With an annualised return (taking account only dividend yield) of 7.65% and a volatility of 13.3%, I now attempt to see what will happen if I decided to invest my retirement sum into Shell instead of S&P 500 at the age of forty. For those who have not read my previous article on "Can you retire at age 40?- from a data science perspective", do stop and read that article first before proceeding (otherwise you might not fully comprehend what I am doing below).
Assuming the same retirement factors (eg. retire at 40 and have enough money to last me till 100) as described in the previous article, what are my chances of success to retire at age of 40 and have money to last me till 100 if I invest my retirement sum of 500,000 SGD in Shell shares? (based on mean of 0.0765 and standard deviation of 0.133)
You can see that I have a 20 lower percentage points of retiring successfully at 40 and have money to last me till 100 if I were to invest in Shell instead of S&P 500. (Generally, the lower the percentile, the higher the chance of success. If the sum turns positive at 87th percentile, it means that only 14% of all simulated scenarios result in a successful outcome)
As you can see, the chances of success with full investment in Shell is really quite low here with only a 14% success rate. Of course, the mean used here might be too low as I'm assuming there is zero growth in Shell's share price in the future, hence skewing the results. Though, it might still be hard to see how it could beat the market with a difference of 20 percentage points.
The simulation results also explains why most people recommend investing in an index instead of cherry picking stock as you will likely fail to beat the market most of the times. Nonetheless, if you are feeling adventurous enough or think you made a damn good fund manager, you can still consider to include Shell as part of your portfolio in an attempt to beat the market as I honestly think it's one of the better income stocks in the market right now given its current price.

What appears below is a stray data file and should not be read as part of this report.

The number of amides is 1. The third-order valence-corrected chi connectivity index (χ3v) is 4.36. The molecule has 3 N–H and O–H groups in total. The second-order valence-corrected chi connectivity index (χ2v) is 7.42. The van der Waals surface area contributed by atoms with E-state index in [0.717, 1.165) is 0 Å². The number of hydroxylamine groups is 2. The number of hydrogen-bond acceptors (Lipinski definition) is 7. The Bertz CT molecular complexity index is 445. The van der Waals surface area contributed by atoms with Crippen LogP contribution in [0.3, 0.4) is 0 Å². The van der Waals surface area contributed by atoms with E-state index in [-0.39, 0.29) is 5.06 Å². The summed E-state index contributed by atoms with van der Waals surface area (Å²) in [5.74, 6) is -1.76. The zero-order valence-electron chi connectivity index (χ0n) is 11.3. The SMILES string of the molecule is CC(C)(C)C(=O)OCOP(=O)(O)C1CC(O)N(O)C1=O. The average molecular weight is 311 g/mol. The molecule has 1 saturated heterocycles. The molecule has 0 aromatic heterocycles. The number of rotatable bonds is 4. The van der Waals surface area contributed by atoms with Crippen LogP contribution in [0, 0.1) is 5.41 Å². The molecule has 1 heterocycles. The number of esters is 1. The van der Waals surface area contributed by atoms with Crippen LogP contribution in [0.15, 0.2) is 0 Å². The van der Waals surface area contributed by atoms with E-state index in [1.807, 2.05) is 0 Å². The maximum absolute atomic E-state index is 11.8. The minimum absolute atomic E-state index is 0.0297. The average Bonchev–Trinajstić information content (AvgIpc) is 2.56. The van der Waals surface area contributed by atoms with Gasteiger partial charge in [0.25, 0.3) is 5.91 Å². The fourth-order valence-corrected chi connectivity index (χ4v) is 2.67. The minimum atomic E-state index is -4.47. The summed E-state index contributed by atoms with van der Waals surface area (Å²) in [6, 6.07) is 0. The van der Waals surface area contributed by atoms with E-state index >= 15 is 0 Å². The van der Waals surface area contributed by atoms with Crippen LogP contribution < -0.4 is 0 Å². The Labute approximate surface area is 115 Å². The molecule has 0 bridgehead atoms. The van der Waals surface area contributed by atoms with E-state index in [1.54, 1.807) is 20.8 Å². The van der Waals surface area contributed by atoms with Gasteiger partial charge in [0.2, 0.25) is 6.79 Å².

Now you may have noticed I did not do my usual analysis as seen on other stocks like Facebook or Nvidia for Shell. This is because I do not think Shell is a capital gain stock and hence the technical analysis or sentiment analysis might not work too well for such stocks. Instead, I choose to focus more on its dividends and how it could aid me in my retirement plans.
If you are considering to include Shell in your portfolio, you may be confused by the various "different kinds of Shell ticker symbols (eg. RDSA, RDSB)" you see in the various stock exchanges like NYSE and LSE. My recommendation is to go for RDSB on LSE instead as this will result in no dividend tax. If you were to buy on NYSE, you will incur a withholding tax of 30%. Similarly, buying RDSA on LSE will result in a withholding tax of 15% as RDSA has a Dutch source for tax purposes. RDSB, on the other hand, has a UK source for tax purposes and is not subject to any withholding tax. If you are investing in Shell for its dividend income, you surely do not want these taxes to be eroding your profits.
That's all for the analysis on Shell!